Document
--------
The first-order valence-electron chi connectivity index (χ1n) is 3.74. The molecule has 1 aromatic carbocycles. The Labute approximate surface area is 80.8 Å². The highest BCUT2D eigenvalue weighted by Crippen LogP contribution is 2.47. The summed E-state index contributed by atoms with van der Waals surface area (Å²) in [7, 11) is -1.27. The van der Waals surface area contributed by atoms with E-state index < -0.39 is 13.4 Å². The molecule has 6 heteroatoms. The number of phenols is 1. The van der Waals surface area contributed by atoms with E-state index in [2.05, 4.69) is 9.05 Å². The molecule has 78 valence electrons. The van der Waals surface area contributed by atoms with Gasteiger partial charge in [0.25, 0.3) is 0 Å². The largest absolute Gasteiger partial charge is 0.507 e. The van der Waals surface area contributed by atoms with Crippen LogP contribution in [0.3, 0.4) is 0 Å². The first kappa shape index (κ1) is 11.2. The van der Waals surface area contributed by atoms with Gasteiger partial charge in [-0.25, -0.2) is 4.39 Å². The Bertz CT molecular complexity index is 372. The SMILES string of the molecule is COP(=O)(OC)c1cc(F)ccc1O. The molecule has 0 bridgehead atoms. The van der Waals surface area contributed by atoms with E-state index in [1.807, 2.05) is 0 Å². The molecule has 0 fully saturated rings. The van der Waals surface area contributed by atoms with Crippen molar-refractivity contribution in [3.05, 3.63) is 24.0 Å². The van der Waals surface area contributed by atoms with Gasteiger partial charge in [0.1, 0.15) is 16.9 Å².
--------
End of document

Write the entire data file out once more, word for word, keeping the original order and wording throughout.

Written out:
The first-order valence-electron chi connectivity index (χ1n) is 3.74. The molecule has 1 aromatic carbocycles. The Labute approximate surface area is 80.8 Å². The highest BCUT2D eigenvalue weighted by Crippen LogP contribution is 2.47. The summed E-state index contributed by atoms with van der Waals surface area (Å²) in [7, 11) is -1.27. The van der Waals surface area contributed by atoms with E-state index < -0.39 is 13.4 Å². The molecule has 6 heteroatoms. The number of phenols is 1. The van der Waals surface area contributed by atoms with E-state index in [2.05, 4.69) is 9.05 Å². The molecule has 78 valence electrons. The van der Waals surface area contributed by atoms with Gasteiger partial charge in [0.25, 0.3) is 0 Å². The largest absolute Gasteiger partial charge is 0.507 e. The van der Waals surface area contributed by atoms with Crippen LogP contribution in [0.3, 0.4) is 0 Å². The first kappa shape index (κ1) is 11.2. The van der Waals surface area contributed by atoms with Gasteiger partial charge in [-0.25, -0.2) is 4.39 Å². The Bertz CT molecular complexity index is 372. The SMILES string of the molecule is COP(=O)(OC)c1cc(F)ccc1O. The molecule has 0 bridgehead atoms. The van der Waals surface area contributed by atoms with E-state index in [1.807, 2.05) is 0 Å². The molecule has 0 fully saturated rings. The van der Waals surface area contributed by atoms with Crippen molar-refractivity contribution in [3.05, 3.63) is 24.0 Å². The van der Waals surface area contributed by atoms with Gasteiger partial charge in [0.1, 0.15) is 16.9 Å².